(This is a follow up to the Jargon Buster about Liability Driven Investment (LDI) strategies in the October edition of Tricio Monthly Insights. Please contact us at firstname.lastname@example.org for a complimentary copy.)
Richard Feynman, the Nobel Prize winning physicist, used to say that knowing the name of something is different from knowing something. It certainly applies to liability driven investment (LDI) strategies. Like many investment tools and techniques, there are both pros and cons in applying LDI in portfolio management. Something may work under certain market conditions, but then become highly damaging when these conditions change – especially in a manner not experienced before and not foreseen.
The gilt crisis brought LDI to the spotlight. Many commentators, experts and well-known fund managers analysed what went wrong. The CEO of Next plc described LDI as a time-bomb due to the leverage involved. And the often opinionated Terry Smith, chief executive of Fundsmith LLP, wrote in the Financial Times that pension schemes should have put more focus on return rather than the pension deficit (or the funding gap).
Both views have merits, even though there is some hindsight involved. What if the next pensions blow up is illiquid but high growth assets? There are reasons, rightly or wrongly, that pension trustees generally do not like uncertainty. Maybe the focus on the funding gap by accountants just supports the trustees’ fear about uncertainty.
But fear often leads to wrong decisions. Terry Smith thinks that pension portfolios should be focusing on long term growth. I will argue that the fear led to trustees thinking of LDI as a risk elimination tool. Sadly, that is not the case.
As pointed out in the October Jargon Buster, when a defined benefits pension scheme decides to run a deficit and underfunds, it is taking a risk. It is a risk as the scheme has now deviated from the set up that ensures future liabilities will be paid (using government bonds like gilts).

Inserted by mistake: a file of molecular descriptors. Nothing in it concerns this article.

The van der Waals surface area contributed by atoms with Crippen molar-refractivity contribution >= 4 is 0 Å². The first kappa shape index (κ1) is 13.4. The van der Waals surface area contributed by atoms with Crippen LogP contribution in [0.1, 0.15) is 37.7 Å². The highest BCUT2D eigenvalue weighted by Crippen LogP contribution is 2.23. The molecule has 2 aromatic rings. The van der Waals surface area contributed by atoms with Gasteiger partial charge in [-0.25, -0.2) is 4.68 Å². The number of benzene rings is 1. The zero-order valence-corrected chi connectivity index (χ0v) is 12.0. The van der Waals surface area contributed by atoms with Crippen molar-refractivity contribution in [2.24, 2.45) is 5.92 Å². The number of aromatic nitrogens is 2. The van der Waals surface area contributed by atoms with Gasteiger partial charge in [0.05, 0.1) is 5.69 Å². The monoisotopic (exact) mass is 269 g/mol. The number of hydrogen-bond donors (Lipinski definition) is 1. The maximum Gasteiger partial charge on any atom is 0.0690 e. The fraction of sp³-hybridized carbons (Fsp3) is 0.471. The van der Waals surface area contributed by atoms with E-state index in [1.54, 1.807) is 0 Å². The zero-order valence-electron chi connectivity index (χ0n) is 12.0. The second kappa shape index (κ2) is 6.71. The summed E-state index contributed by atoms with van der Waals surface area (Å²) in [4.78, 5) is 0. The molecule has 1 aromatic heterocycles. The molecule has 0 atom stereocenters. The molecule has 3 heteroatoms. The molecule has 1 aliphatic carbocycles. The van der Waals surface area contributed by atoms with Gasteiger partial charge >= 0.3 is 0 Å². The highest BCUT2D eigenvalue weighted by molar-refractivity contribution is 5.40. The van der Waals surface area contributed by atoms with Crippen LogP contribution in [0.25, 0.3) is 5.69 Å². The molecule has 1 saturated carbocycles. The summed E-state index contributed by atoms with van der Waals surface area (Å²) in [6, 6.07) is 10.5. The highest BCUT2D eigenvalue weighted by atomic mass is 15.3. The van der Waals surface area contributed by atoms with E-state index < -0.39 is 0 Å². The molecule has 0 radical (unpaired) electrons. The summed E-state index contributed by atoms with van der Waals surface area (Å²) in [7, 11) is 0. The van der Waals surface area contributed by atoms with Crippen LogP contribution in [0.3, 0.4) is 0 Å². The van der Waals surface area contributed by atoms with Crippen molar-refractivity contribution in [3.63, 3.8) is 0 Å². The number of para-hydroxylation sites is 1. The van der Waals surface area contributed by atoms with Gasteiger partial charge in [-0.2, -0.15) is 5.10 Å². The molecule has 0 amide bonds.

That risk may not be high. It depends on the size of the funding gap or deficit. Accountants draw the trustee’s attention to this deficit every year. Some trustees may think like Terry Smith and decide to manage the risk of missing future liabilities by allocating to risky assets with (potentially) higher long-term growth. They have now turned the risk in not meeting future liabilities to investment risk, as the success will be based on the risky assets selected, how well they perform over the long run, and (crucially) the skills of the manager who makes the selection and allocation. You manage that pension deficit risk by turning it into an investment risk that can be managed by yourself or another investment professional.
But many trustees do not think like Terry Smith. Their priority is to maximise the chance of meeting future liabilities by making sure the funding gap does not rise, which happened when bond yield kept going lower and lower through central banks’ quantitative easing. When experts and banks came in and presented LDI as a way to hedge this deficit, the strategy looked very appealing.
In any hedging, you rely on another instrument or tool that provides you with the required payout in managing the risk. In LDI, the payout is achieved through a synthetic long position in gilts. This synthetic position can be created by taking out a loan to buy gilts, borrowing gilts (so-called repo arrangements) or through interest rate swaps. These are leveraged as a loan is involved, where the pension scheme pays interests which is often linked to short-dated interest rates. And a loan is needed because the pension scheme does not have enough money to buy the actual gilts.
So what the pension scheme has done is to change the risk of not meeting future liabilities over the long term to another form of financial risk: impact of interest rate movements on the loan. Again, the risk in not meeting the liability is transformed to something that looks manageable. The trustee may think the liability risk of the pension has been ‘hedged’. Instead, LDI transforms that risk to risk on the loan interest (which was going up this year) and also on the price of the underlying instruments, gilts, that are also used as collateral to support margin calls.
Ultimately, we probably should admit that we are terrible in pricing risks that occur way into the future, like whether the current assets held in a defined benefits pension can meet future liabilities. That risk may not be as high as we think, especially since some risky assets like equities have demonstrated historically that they can deliver good returns over a long term.
James Chu CFA
Head of Investment Solutions